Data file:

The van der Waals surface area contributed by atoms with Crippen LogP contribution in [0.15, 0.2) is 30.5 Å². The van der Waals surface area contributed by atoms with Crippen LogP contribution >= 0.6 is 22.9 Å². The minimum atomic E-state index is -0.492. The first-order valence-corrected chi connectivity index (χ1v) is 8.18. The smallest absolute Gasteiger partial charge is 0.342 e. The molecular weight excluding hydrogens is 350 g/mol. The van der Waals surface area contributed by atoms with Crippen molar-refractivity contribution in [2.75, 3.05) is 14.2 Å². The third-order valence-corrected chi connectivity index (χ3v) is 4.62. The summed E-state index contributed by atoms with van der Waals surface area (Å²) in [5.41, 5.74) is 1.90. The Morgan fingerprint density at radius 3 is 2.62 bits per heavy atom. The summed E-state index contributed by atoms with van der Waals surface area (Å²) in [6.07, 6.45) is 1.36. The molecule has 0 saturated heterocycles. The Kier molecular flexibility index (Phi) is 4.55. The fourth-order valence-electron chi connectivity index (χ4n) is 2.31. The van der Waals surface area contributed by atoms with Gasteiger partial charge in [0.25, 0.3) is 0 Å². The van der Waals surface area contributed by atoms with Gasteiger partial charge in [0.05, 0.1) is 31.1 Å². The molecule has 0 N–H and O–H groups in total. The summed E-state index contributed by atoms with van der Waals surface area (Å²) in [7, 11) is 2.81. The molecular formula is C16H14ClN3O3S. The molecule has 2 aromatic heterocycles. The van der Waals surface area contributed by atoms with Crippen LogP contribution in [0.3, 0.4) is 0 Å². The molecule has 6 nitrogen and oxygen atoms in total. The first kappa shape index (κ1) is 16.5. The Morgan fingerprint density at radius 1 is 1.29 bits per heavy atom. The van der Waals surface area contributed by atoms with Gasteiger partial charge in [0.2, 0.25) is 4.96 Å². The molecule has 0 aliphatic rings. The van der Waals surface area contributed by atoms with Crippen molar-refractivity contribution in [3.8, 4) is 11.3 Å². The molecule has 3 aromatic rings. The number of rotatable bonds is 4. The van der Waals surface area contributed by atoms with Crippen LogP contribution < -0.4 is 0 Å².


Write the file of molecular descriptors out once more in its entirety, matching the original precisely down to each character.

The van der Waals surface area contributed by atoms with Crippen LogP contribution in [0.15, 0.2) is 30.5 Å². The van der Waals surface area contributed by atoms with Crippen LogP contribution >= 0.6 is 22.9 Å². The minimum atomic E-state index is -0.492. The first-order valence-corrected chi connectivity index (χ1v) is 8.18. The smallest absolute Gasteiger partial charge is 0.342 e. The molecular weight excluding hydrogens is 350 g/mol. The van der Waals surface area contributed by atoms with Crippen molar-refractivity contribution in [2.75, 3.05) is 14.2 Å². The third-order valence-corrected chi connectivity index (χ3v) is 4.62. The summed E-state index contributed by atoms with van der Waals surface area (Å²) in [5.41, 5.74) is 1.90. The Morgan fingerprint density at radius 3 is 2.62 bits per heavy atom. The summed E-state index contributed by atoms with van der Waals surface area (Å²) in [6.07, 6.45) is 1.36. The molecule has 0 saturated heterocycles. The Kier molecular flexibility index (Phi) is 4.55. The fourth-order valence-electron chi connectivity index (χ4n) is 2.31. The van der Waals surface area contributed by atoms with Gasteiger partial charge in [0.25, 0.3) is 0 Å². The van der Waals surface area contributed by atoms with Gasteiger partial charge in [0.05, 0.1) is 31.1 Å². The molecule has 0 N–H and O–H groups in total. The summed E-state index contributed by atoms with van der Waals surface area (Å²) in [7, 11) is 2.81. The molecular formula is C16H14ClN3O3S. The molecule has 2 aromatic heterocycles. The van der Waals surface area contributed by atoms with Crippen LogP contribution in [0.3, 0.4) is 0 Å². The molecule has 6 nitrogen and oxygen atoms in total. The first kappa shape index (κ1) is 16.5. The Morgan fingerprint density at radius 1 is 1.29 bits per heavy atom. The van der Waals surface area contributed by atoms with Gasteiger partial charge in [0.2, 0.25) is 4.96 Å². The molecule has 0 aliphatic rings. The van der Waals surface area contributed by atoms with Crippen molar-refractivity contribution in [3.8, 4) is 11.3 Å². The molecule has 3 aromatic rings. The number of rotatable bonds is 4. The van der Waals surface area contributed by atoms with Crippen LogP contribution < -0.4 is 0 Å².